• Susan

        “There’s nothing in Angel that’s as bad as ‘Bad Eggs.'”

        “I Fall to Pieces.” Just sayin’.

        • diane

          My personal selection for “worst” in season 1 is “She”, closely followed by “Batchelor Party.”

          • greg

            Not season one, but I’d consider ‘Double Or Nothing’ as the single worst episode of any Whedonverse show. I can’t watch it without asking myself every three minutes “what the frilly heck were they THINKING?!?” Thankfully, it’s an inexplicable anomaly.

          • Susan

            “She” would come in second in my worst of the first ranking (good lord who decided on BL’s outfit?!?!), but “The Bachelor Party” gets a pass from me because it sets up “Pangs”/”IWRY,” a crossover I love love love love love.

          • Susan

            Also, does Firefly even have a “worst”? I guess it must, since IMO it has a “best” (“Out of Gas”), but I truly have no idea which ep I’d choose as one I like least.

            The one and only time that Whedon, et al. hit it right out of the gate, and Fox blew it up. But here too, a rant for another time and place.

          • fivexfive

            I definitely know what I consider Firefly’s worst episode: “Safe.”

      • AO

        “There’s nothing in Angel that’s as bad as “Bad Eggs.””

        Apocalypse, Nowish certainly is. My eyes bled. Really.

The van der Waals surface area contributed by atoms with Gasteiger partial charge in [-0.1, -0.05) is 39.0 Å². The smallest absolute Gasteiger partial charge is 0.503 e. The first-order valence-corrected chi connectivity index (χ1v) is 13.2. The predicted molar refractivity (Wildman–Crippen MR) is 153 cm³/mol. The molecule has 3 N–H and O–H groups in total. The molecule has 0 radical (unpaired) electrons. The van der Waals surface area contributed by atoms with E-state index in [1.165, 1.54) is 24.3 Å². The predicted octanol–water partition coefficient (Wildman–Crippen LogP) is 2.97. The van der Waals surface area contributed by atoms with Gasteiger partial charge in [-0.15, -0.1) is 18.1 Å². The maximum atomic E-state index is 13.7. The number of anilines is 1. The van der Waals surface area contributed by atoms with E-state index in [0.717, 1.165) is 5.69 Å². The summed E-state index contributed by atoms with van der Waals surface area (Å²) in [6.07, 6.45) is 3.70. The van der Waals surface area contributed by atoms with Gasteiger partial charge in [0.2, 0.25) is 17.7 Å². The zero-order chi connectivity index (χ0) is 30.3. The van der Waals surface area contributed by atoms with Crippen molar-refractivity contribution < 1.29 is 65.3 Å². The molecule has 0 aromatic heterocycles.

• Susan

          I like “Apocalypse, Nowish” and all the S4 eps from there through “Orpheus” (at which point S4 tanks hard, IMO).

          • Tausif Khan

            @Susan if we talk about Firefly then we have to open up the can of worms that is the worst of Dollhouse.

          • mothergunn

            Everyone hates on it, but I have to say I kinda love season 4. Jasmine is an interesting villain and, as much as I dig on the crew at W&H, I miss the big, scary, demony big bads on the Angel side of things. Plus, everyone acts so creepy.

            But more on that when we get to it.

  9. greg

    I’m also curious as to whether you’ll bunch ’em up a few at time or watch alternating episodes.

    Keep in mind that, while ‘Buffy’ continues with the pattern of arc episodes mixed with monster-of-the-week episodes (though some of them are actually arc episodes in disguise; those crafty writers!) ‘Angel’ season one is much more like ‘Buffy’ season one – individual episodes designed to get the audience comfortable with the show. (Also, the first season of ‘Angel’ showed more of David Greenwalt’s influence than Joss Whedon’s – Whedon didn’t REALLY start to take charge until season two; you’ll notice more character complexity and witty dialogue as the series progresses) You may get the bends from flipping between the novel-like ‘Buffy’ and the short story-like ‘Angel’ for the first year.

    And don’t get frightened off by how odd the vampire makeup looks in the first few episodes of ‘Angel’; they tried to make the shows visually different. It was an experiment that didn’t work, and quickly had the makeup similar on both shows. But seeing vamps morph in those first few episodes is always disconcerting.

  10. Austin

    I’m not sure what everyone dislikes about Angel S1, I liked it and S2 the most (except of course the second half of S5 which is the best)